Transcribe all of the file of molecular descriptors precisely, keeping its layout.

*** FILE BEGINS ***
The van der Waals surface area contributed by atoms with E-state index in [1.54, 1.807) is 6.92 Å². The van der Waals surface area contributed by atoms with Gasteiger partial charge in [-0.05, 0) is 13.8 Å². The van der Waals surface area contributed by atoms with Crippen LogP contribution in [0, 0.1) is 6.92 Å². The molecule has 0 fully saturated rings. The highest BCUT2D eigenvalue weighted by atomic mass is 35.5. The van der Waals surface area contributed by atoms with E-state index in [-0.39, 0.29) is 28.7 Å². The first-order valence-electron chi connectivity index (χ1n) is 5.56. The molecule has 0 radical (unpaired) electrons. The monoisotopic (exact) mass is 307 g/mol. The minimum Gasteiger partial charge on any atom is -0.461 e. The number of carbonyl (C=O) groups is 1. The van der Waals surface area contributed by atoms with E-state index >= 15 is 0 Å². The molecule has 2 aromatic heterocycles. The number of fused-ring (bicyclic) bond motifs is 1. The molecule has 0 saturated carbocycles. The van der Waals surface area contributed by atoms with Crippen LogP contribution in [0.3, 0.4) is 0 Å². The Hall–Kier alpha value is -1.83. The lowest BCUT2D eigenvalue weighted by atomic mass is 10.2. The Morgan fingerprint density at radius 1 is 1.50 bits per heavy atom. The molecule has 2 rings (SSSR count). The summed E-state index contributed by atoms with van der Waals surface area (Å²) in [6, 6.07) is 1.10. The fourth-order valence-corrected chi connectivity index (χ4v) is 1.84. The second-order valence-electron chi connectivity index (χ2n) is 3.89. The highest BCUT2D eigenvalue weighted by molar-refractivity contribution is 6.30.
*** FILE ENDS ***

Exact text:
The van der Waals surface area contributed by atoms with E-state index in [1.54, 1.807) is 6.92 Å². The van der Waals surface area contributed by atoms with Gasteiger partial charge in [-0.05, 0) is 13.8 Å². The van der Waals surface area contributed by atoms with Crippen LogP contribution in [0, 0.1) is 6.92 Å². The molecule has 0 fully saturated rings. The highest BCUT2D eigenvalue weighted by atomic mass is 35.5. The van der Waals surface area contributed by atoms with E-state index in [-0.39, 0.29) is 28.7 Å². The first-order valence-electron chi connectivity index (χ1n) is 5.56. The molecule has 0 radical (unpaired) electrons. The monoisotopic (exact) mass is 307 g/mol. The minimum Gasteiger partial charge on any atom is -0.461 e. The number of carbonyl (C=O) groups is 1. The van der Waals surface area contributed by atoms with E-state index >= 15 is 0 Å². The molecule has 2 aromatic heterocycles. The number of fused-ring (bicyclic) bond motifs is 1. The molecule has 0 saturated carbocycles. The van der Waals surface area contributed by atoms with Crippen LogP contribution in [0.3, 0.4) is 0 Å². The Hall–Kier alpha value is -1.83. The lowest BCUT2D eigenvalue weighted by atomic mass is 10.2. The Morgan fingerprint density at radius 1 is 1.50 bits per heavy atom. The molecule has 2 rings (SSSR count). The summed E-state index contributed by atoms with van der Waals surface area (Å²) in [6, 6.07) is 1.10. The fourth-order valence-corrected chi connectivity index (χ4v) is 1.84. The second-order valence-electron chi connectivity index (χ2n) is 3.89. The highest BCUT2D eigenvalue weighted by molar-refractivity contribution is 6.30.